Opioids as Scapegoats

Research Studies use Opioids as Scapegoats

I’ve noticed the same fundamental error in many studies that look for, and then find, negative consequences from opioid therapy: whatever the outcome, researchers blame the opioid medications instead of the underlying pain.

That’s like saying people who use insulin have unstable blood sugar. Technically that’s correct, but it doesn’t address the reason people are using insulin in the first place, which is that they have diabetes. This is the real source of their unstable blood sugar, not the medication they take to control it.

Yet this is exactly how most studies evaluate opioid medication. They start by selecting a group of people taking opioids and compare them to people who don’t. Even if both groups have pain, they never consider that there could be a legitimate reason for this disparity.  

Those taking opioids generally have much more serious or consistent pain than those that don’t need them. So the comparison is essentially between people with serious pain and people with slight pain.

This problem is evident in many of the so-called “studies of opioids” that are actually “studies of pain”. How can we compare opioid-therapy to non-opioid-therapy without accounting for the initial level of pain?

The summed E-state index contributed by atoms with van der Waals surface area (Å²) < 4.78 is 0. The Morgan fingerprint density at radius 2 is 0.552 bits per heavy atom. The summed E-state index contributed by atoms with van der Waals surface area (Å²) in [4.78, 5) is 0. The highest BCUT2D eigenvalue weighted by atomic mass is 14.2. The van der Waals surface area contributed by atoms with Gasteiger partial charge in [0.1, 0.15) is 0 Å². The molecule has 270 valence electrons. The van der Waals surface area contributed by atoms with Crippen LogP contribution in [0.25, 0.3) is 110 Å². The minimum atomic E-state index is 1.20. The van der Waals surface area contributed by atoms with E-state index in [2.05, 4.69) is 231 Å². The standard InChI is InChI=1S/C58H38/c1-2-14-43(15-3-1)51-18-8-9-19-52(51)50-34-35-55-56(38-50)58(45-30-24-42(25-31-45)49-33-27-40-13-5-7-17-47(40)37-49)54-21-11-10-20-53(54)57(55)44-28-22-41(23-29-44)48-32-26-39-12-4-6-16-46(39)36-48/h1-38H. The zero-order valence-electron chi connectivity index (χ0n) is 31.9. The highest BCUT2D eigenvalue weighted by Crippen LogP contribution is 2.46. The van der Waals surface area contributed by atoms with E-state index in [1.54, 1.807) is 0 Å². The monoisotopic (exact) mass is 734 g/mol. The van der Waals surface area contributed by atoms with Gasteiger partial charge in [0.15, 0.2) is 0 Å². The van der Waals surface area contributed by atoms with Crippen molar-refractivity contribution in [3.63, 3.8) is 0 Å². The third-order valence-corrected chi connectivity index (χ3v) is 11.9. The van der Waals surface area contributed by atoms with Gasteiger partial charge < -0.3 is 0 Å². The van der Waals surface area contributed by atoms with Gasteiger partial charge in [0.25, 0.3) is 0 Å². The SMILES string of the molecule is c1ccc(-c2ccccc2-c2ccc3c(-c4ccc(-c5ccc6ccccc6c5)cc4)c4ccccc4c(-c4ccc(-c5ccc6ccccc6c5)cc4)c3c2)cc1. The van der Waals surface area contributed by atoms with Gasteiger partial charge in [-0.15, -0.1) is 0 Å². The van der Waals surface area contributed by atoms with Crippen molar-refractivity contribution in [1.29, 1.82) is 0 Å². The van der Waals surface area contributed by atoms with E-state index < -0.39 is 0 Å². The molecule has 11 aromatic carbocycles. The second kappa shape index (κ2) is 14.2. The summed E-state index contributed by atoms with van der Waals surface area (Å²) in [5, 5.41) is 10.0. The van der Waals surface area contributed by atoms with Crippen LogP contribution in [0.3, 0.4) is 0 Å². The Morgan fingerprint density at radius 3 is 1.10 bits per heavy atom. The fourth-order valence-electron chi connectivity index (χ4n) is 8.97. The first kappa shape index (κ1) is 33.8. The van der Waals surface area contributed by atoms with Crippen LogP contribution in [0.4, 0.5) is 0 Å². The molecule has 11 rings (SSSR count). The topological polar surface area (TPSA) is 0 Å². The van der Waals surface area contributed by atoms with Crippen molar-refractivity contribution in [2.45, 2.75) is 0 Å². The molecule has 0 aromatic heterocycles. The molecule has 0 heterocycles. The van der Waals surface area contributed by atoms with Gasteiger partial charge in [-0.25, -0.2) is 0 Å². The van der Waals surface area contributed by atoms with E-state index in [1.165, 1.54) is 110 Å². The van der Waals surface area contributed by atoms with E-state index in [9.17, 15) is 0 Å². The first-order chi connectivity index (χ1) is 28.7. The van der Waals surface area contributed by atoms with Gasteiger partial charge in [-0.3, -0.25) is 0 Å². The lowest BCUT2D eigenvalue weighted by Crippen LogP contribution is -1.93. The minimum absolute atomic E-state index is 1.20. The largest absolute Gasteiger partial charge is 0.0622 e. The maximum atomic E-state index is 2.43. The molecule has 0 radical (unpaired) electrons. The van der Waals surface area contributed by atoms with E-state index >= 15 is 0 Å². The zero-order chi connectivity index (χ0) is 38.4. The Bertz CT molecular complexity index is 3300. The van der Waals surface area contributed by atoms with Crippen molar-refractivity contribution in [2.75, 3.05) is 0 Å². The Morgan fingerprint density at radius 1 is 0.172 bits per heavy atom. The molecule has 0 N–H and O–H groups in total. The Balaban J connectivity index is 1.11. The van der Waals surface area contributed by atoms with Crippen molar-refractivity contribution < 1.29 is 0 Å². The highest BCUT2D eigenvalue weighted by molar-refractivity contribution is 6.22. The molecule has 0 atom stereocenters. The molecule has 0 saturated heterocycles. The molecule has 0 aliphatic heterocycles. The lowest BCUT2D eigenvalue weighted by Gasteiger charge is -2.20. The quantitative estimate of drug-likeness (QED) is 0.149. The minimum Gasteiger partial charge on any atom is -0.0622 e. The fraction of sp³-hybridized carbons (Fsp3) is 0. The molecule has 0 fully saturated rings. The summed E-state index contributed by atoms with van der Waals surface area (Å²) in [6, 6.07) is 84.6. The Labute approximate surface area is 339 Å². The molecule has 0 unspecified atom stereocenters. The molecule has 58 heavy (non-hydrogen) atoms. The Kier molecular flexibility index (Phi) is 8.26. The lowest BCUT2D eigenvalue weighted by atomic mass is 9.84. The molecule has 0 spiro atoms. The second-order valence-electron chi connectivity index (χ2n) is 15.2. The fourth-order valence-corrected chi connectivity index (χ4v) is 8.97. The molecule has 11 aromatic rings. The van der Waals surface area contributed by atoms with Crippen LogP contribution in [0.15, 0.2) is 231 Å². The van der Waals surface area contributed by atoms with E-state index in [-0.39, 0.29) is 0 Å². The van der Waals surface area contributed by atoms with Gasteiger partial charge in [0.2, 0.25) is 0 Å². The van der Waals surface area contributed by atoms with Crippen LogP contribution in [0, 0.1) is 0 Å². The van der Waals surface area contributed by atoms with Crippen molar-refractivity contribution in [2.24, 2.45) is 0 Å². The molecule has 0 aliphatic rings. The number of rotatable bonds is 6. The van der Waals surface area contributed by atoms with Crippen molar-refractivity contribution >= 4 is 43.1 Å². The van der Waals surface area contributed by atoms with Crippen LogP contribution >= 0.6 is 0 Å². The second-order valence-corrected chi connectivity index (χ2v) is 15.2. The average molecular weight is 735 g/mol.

The studies claim they are testing the effects of opioids when they are really testing the effects of chronic pain. Then they blame any and all negative outcomes, like depression or a sedentary lifestyle, on the opioids, instead of proceeding to the root cause, which is pain.

During these times of drug prohibition, many “drug” researchers are deliberately producing conclusions to support the currently popular (and funded) anti-opioid point of view.

Another example:

Researchers compared the brains of people who ingested Marijuana with other people who didn’t, found a difference, and jumped to the conclusion the difference was a sign of brain dysfunction. It turns out that some differences are no more than that, and there were no negative effects seen from them.

No other medications are judged like this, without the underlying conditions being taken into account. It seems an almost deliberate deception to shift the cause of troubling symptoms from the pain to the medication we take for the pain.

I’m not sure what this particular research design error is called, but it can be caused by ignorance of the conditions underlying the variable being tested. For example: Decades ago, a study came out proving that oat bran reduced cholesterol.

What was not taken into account is that people eating oat bran decades ago were unusually health conscious and active. That’s what was lowering their cholesterol.

Most people taking opioids are in pain, which is the underlying condition of legitimate opioid use. All the recent rhetoric scapegoating opioids seems deliberately misleading.


1 thought on “Opioids as Scapegoats

  1. Pingback: The Blame Game | All Things Chronic

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